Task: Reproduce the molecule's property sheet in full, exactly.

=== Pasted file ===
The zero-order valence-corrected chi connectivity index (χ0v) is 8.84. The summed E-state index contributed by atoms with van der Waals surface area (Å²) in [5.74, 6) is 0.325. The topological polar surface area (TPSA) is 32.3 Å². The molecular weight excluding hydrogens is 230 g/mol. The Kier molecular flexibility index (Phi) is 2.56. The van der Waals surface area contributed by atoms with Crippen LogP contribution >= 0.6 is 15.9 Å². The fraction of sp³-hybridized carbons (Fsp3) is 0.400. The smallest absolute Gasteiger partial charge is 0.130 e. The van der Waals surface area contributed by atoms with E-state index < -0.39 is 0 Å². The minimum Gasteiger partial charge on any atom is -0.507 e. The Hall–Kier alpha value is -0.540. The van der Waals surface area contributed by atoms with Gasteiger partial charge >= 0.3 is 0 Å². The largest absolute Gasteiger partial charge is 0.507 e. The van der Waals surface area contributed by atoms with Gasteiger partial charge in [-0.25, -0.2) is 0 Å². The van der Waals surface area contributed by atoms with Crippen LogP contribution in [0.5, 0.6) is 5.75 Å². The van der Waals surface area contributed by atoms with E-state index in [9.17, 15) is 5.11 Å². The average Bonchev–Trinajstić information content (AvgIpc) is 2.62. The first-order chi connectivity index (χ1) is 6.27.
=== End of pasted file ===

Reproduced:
The zero-order valence-corrected chi connectivity index (χ0v) is 8.84. The summed E-state index contributed by atoms with van der Waals surface area (Å²) in [5.74, 6) is 0.325. The topological polar surface area (TPSA) is 32.3 Å². The molecular weight excluding hydrogens is 230 g/mol. The Kier molecular flexibility index (Phi) is 2.56. The van der Waals surface area contributed by atoms with Crippen LogP contribution >= 0.6 is 15.9 Å². The fraction of sp³-hybridized carbons (Fsp3) is 0.400. The smallest absolute Gasteiger partial charge is 0.130 e. The van der Waals surface area contributed by atoms with E-state index < -0.39 is 0 Å². The minimum Gasteiger partial charge on any atom is -0.507 e. The Hall–Kier alpha value is -0.540. The van der Waals surface area contributed by atoms with Gasteiger partial charge >= 0.3 is 0 Å². The largest absolute Gasteiger partial charge is 0.507 e. The van der Waals surface area contributed by atoms with Gasteiger partial charge in [-0.25, -0.2) is 0 Å². The van der Waals surface area contributed by atoms with Crippen LogP contribution in [0.5, 0.6) is 5.75 Å². The van der Waals surface area contributed by atoms with E-state index in [9.17, 15) is 5.11 Å². The average Bonchev–Trinajstić information content (AvgIpc) is 2.62. The first-order chi connectivity index (χ1) is 6.27.